Italy has an incredible train system, allowing for a quick trip from Milan to Rome in just 3 hours on the high-speed trains. Connections to all major cities can be reached by regional trains and the national or private trains companies. The fast trains can be more expensive so it’s best to book these in advance. However, shorter distances and also regional trains are quite inexpensive so no need to pressure yourself to book dates and times for those. Keep in mind when booking in advance that you are typically not able to buy more than four months in advance, sometimes less. Also check out the Eurail and Interrail for large train packages.


We are not here to scare you by any means but it is important to be aware of what type of offers and kind gestures you experience traveling are safe and which may not be. You’ll most likely be approached at the train station or airport by someone saying they offer taxi services. It’s best to just go to a designated area with official taxis of the city.

These independent people that attempt to take tourists around don’t have a traditional taxi meter, do you run the risk of paying for something much more expensive than you would have with a regular service. It may seem simple to just accept help from someone, even seeming like a trustworthy or genuine offer/person which they very well might be. But traveling in a country that you don’t know, with a language you don’t understand, always brings about certain risks. It’s better to air on the side of caution and search for an official taxi.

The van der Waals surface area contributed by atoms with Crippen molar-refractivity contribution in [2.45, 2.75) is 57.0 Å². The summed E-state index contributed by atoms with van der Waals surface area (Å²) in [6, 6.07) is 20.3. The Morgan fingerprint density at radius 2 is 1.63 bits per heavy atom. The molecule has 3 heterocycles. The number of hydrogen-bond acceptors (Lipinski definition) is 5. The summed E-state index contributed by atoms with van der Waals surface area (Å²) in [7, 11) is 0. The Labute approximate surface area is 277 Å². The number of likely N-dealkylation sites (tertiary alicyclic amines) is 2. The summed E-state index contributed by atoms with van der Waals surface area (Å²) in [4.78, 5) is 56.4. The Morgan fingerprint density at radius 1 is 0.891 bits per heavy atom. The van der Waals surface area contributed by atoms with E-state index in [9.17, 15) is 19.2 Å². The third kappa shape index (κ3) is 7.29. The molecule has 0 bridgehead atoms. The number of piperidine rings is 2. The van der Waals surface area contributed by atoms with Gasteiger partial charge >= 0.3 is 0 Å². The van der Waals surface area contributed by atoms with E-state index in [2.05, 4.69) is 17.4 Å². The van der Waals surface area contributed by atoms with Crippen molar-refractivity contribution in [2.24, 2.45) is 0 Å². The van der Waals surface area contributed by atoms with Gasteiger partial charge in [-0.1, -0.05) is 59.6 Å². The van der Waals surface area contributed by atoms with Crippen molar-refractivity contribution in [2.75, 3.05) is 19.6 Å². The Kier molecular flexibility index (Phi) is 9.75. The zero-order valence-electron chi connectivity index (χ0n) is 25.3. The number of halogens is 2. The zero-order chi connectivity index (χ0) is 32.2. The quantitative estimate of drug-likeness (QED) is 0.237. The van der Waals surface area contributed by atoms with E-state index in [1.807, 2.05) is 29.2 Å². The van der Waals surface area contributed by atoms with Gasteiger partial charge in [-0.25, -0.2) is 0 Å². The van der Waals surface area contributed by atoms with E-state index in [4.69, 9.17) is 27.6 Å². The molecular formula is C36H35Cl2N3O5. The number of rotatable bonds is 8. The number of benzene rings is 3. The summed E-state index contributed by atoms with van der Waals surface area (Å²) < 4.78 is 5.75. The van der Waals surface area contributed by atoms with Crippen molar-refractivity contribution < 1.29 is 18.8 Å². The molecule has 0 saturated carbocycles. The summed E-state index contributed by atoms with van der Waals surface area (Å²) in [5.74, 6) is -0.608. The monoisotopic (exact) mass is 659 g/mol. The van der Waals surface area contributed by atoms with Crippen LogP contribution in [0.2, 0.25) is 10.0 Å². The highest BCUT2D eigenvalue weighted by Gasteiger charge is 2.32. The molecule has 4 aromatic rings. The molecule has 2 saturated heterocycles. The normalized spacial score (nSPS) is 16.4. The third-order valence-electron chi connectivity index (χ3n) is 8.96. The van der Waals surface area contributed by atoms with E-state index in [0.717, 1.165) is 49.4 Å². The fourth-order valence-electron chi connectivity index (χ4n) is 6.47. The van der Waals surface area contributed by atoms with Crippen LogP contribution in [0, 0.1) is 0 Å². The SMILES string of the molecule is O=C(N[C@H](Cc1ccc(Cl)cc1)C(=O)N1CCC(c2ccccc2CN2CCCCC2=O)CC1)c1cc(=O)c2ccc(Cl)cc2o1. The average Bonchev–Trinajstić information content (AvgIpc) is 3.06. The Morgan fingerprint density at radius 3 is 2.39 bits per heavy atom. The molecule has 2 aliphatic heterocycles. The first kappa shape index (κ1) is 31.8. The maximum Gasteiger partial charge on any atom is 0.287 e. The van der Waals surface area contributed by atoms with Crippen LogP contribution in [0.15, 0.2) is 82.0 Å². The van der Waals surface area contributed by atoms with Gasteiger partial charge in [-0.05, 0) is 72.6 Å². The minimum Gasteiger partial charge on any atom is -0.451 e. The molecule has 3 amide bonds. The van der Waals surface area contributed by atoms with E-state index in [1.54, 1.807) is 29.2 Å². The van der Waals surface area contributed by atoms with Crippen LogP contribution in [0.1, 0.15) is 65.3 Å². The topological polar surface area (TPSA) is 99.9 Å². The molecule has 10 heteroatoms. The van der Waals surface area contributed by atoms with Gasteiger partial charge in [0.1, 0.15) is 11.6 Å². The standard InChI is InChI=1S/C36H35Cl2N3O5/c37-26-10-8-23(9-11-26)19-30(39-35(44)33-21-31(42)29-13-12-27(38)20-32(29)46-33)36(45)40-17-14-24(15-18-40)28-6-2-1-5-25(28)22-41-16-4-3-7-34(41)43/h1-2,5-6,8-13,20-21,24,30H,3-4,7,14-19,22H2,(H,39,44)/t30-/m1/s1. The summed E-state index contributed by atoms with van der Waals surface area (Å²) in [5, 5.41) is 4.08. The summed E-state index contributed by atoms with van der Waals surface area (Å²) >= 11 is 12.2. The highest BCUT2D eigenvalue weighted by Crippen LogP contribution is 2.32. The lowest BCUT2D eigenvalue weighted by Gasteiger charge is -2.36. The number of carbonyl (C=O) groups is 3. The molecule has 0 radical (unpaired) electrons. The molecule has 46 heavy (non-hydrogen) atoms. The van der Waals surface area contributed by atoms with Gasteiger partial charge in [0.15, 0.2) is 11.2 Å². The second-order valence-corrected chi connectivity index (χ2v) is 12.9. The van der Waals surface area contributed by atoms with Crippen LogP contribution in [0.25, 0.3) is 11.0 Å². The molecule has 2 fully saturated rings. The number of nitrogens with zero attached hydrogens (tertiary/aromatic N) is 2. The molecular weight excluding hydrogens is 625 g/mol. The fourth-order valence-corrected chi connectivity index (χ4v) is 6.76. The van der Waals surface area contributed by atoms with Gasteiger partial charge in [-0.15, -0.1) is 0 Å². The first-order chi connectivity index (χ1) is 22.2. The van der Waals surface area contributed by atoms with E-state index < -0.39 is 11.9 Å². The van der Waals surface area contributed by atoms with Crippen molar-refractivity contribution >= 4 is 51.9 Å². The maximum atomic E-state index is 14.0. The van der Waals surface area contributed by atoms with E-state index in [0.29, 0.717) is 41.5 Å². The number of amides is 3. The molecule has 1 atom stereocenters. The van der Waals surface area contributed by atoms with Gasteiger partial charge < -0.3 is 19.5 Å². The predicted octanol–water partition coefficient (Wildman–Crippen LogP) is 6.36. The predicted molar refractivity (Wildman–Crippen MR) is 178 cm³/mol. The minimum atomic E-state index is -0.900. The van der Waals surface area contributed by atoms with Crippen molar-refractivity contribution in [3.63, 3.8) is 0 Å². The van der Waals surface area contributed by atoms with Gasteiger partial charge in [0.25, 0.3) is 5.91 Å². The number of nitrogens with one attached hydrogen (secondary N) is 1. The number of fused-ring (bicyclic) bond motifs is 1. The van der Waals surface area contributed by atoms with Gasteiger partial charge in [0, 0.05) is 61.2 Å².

Fiat Multipla taxi Rome
Fiat Multipla taxi Rome *


When sitting at a cafe in Italy, many places charge an extra fee called a “coperto.” Coperto translates to “covered” in English so this is essentially the cover charge for sitting at their table or at the counter, which could imply different charges. The charge could be about one euro to three or more depending on the location. You can save on these by avoiding the very touristic areas and always asking for the menu before deciding to sit there. The place should, legally, have the coperto charge printed on their menu or somewhere easily visible.